Identified in 1880, Tepe Hesar was excavated in 1925 and 1931-1932 when the construction of the Trans-Iranian Railway cuts through the main mound. It was one of the first Chalcolithic and Bronze Age excavations in this area, and the stratigraphy has been very important to date similar sites. In 1976, research was briefly resumed and radiocarbon measures were taken.

The oldest layer, Hesar I, belongs to the Copper Age (Chalcolithic; after 3800 BC); it is about as old as Susa and resembles Sialk III, by which it appears to have been influenced, according to livius.org, a website on ancient history written and maintained since 1996 by the Dutch historian Jona Lendering, according to Livius.org; a website on ancient history written and maintained since 1996 by the Dutch historian Jona Lendering.

Hesar II, which starts in about 3600 BC, is marked by the appearance of burnished grey pottery and the first objects made of bronze. Among the finds are long-shaped bottles. The next phase, Hesar III, began in about 2800 BC and saw nice metal work and grey pottery similar to Turan Tepe, which is on the other side of the Alborz mountain range. Some three centuries later, when Hesar III ended, a part of the town was violently destroyed. The ruin that is now known as the "Burnt Building", situated in the western part of the hill, is the most recognizable remainder of this catastrophe. Archaeologists have found stone arrowheads and charred battle victims.

After this period, the site was abandoned and there was a hiatus for about five or six centuries. After about 1350 BC, people returned and settled on smaller mounds in the neighborhood of the ancient mound. If the main hill was occupied, those recent layers have eroded.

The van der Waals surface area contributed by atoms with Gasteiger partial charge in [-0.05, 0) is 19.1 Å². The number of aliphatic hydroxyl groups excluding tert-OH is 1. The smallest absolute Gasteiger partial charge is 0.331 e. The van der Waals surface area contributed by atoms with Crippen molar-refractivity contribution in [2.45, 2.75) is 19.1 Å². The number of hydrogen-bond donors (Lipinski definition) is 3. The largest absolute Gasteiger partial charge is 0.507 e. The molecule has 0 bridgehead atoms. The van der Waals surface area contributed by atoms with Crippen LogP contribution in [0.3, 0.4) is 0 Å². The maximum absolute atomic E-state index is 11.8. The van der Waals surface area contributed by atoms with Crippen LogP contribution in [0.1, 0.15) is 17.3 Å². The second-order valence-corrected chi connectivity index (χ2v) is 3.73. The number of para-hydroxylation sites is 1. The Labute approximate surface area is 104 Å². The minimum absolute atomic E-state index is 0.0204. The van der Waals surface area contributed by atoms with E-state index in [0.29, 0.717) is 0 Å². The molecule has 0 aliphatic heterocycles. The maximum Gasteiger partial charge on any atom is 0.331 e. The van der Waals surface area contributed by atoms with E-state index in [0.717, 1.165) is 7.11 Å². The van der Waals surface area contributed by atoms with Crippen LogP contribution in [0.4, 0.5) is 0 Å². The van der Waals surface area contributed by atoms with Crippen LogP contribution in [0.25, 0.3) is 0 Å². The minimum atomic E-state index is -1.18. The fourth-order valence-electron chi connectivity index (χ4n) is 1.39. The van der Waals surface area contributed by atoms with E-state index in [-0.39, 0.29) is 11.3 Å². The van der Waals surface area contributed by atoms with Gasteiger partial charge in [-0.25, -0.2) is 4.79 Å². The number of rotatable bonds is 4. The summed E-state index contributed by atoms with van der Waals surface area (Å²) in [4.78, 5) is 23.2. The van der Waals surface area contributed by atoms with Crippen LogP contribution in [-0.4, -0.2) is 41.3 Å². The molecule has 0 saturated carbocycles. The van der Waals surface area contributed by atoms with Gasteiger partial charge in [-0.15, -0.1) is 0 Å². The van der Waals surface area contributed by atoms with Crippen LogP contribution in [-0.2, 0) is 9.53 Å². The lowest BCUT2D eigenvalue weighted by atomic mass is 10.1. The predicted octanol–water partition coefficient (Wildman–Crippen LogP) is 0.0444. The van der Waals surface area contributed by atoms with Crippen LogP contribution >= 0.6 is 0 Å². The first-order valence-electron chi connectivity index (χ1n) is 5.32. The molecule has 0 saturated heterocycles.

The smaller mounds from the Iron Age and later have not been investigated, although surface finds prove that Tepe Hesar remained inhabited, as one could have expected, because this part of the Silk Road, from Rhagae to Susia, continued to be in use. In the west, the Median kingdom came into being in the second quarter of the first millennium; its armies came along the road and subdued the Parthians. Later, both Media and Parthia were part of the Achaemenid and Seleucid Empires, until the Parthians turned the tables and united Iran. Directly west of Tepe Hesar, Hecatompylos flourished.

A 2019 study published in the Journal of Human Evolution, suggests that Neanderthals were roaming over the Iranian Zagros mountain range between 40 to 70 thousand years ago. Neanderthals lived before and during the last Ice Age of the Pleistocene in some of the most unforgiving environments ever inhabited by humans. They developed a successful culture, with a complex stone tool technology, that was based on hunting, with some scavenging and local plant collection. Their survival during tens of thousands of years of the last glaciation is a remarkable testament to human adaptation. According to Britannica, the oldest rocks in the Zagros range date to Precambrian time (that is, before 541 million years ago), and the Paleozoic Era rocks date to between 541 million and 252 million years ago are found at or near the highest peaks.